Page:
The essential thing in weather modification activities is the evaluation of results. The primary difficulty arises from the unavoidable fact that no two clouds or even two storm systems are exactly the same, and one cannot simply treat (seed) one, and not the other, and then observe the differences. Evaluations on a cloud or storm basis are now possible with the use of analytical numerical cloud models that can provide forecasts of specified response variables. Some evaluation of the effects of the seeding need to be carried out to achieve long-term assessment of the program. The effort spent on the evaluation will ultimately reflect the level of proof the program. Larger programs, especially those conducted with public funds, often require a greater level of proof (more evidence, either physical, statistical, or both) that the program is effective. The semi operational experimental results were sufficiently exciting, and the topic sufficiently important, that a new national international initiative should be launched to understand the physical processes taking place. In this context a major cooperative field experiment in Rayalaseema region of AP employing modern cloud physics instrumentation is being planned and carried out in the near future by research institutions like JNT University. The cloud seeding operations are conducted during July to November 2007 in 12 districts with predominant Hygroscopic seeding. About 629 Hygroscopic and Glaciogenic flares (BIPs) are burnt.The International Evaluation committee which reviewed the 2005 operations and 2006 operations has gone through the cloud seeding operations and suggested that the operations should continue at least for 5 years more so that future operations could be carried out in a fully operational manner. The continuous operations during 2005 to 2007 have given scope to improve the efficiency of seeding and our research based on cloud data analysis has clearly indicated that the flare particle size of 3 to 4 microns as used this year has improved the performance of seeding very significantly. The rainfall enhancement per flare this year is very much high compared to the earlier operations in 2004.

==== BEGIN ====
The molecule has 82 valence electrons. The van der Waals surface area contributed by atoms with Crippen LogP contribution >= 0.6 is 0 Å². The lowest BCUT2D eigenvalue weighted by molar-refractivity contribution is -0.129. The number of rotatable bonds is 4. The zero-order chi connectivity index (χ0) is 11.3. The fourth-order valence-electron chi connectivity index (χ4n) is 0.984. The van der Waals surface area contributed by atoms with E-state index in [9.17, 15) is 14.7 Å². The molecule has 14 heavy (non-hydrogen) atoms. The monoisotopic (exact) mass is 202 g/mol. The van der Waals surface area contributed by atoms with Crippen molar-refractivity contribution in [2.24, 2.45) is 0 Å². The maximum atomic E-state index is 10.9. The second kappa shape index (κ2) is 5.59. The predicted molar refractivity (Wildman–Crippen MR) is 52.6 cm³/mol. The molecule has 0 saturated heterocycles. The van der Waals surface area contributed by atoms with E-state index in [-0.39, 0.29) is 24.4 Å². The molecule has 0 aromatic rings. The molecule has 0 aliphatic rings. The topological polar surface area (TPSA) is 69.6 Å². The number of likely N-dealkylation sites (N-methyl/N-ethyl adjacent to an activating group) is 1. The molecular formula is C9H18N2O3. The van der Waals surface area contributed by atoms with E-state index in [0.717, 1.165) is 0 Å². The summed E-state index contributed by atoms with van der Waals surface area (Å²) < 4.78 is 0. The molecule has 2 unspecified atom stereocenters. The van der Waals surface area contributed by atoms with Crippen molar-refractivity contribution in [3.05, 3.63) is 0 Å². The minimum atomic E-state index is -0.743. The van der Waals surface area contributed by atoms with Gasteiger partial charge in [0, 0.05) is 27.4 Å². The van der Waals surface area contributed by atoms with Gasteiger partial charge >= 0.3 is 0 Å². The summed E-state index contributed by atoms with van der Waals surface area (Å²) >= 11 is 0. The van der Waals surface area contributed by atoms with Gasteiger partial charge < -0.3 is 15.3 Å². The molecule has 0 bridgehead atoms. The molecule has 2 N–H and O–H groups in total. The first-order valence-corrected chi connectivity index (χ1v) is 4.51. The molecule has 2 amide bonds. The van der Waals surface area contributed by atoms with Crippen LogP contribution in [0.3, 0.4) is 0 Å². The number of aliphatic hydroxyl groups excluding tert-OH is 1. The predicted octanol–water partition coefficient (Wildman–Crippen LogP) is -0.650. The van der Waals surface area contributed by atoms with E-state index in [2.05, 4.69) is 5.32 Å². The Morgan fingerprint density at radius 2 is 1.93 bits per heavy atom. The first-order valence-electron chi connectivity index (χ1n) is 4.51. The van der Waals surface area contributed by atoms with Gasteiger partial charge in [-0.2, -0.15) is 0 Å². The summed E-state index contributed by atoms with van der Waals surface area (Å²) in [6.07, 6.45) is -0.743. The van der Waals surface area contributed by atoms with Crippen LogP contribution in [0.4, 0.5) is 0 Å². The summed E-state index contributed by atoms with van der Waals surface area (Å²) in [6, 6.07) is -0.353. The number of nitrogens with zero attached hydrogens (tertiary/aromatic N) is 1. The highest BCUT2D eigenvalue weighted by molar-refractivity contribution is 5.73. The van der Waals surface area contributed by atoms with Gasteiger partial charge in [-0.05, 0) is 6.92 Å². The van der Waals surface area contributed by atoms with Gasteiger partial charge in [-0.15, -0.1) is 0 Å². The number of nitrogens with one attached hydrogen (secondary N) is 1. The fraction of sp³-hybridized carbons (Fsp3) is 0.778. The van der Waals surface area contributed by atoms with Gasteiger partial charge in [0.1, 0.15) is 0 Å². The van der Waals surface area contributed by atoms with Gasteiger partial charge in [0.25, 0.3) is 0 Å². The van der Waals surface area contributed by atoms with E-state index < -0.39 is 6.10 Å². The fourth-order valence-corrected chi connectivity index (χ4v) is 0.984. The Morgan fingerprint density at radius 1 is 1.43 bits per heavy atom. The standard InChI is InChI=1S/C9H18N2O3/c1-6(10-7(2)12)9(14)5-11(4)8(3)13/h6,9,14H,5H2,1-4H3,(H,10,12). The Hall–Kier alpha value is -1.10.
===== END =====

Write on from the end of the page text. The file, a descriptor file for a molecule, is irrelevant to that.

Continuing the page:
During this period 14 systems are formed which include 9 Low pressure areas , 2 well marked low pressure areas , 2 depressions and one deep depression. Almost 90 percent of the seeding was done in the interior of Rain shadow areas of AP. Not much has been done in coastal areas. The 12 districts were subjected to influence of these 14 systems during different times which has given scope to evaluate and quantify the influence of seeding on single cell, meso-scale cells and also synoptic scale cells. Excellent data base has been created consisting of cloud microphysical parameters as derived from TITAN and about 1656 Water samples which reflect the ambient air quality as well as the rain water quality.
Session 9, Updates on Research and Operational Programs: Summer Precipitation Systems Part III
Wednesday, 23 April 2008, 8:30 AM-10:30 AM, Standley I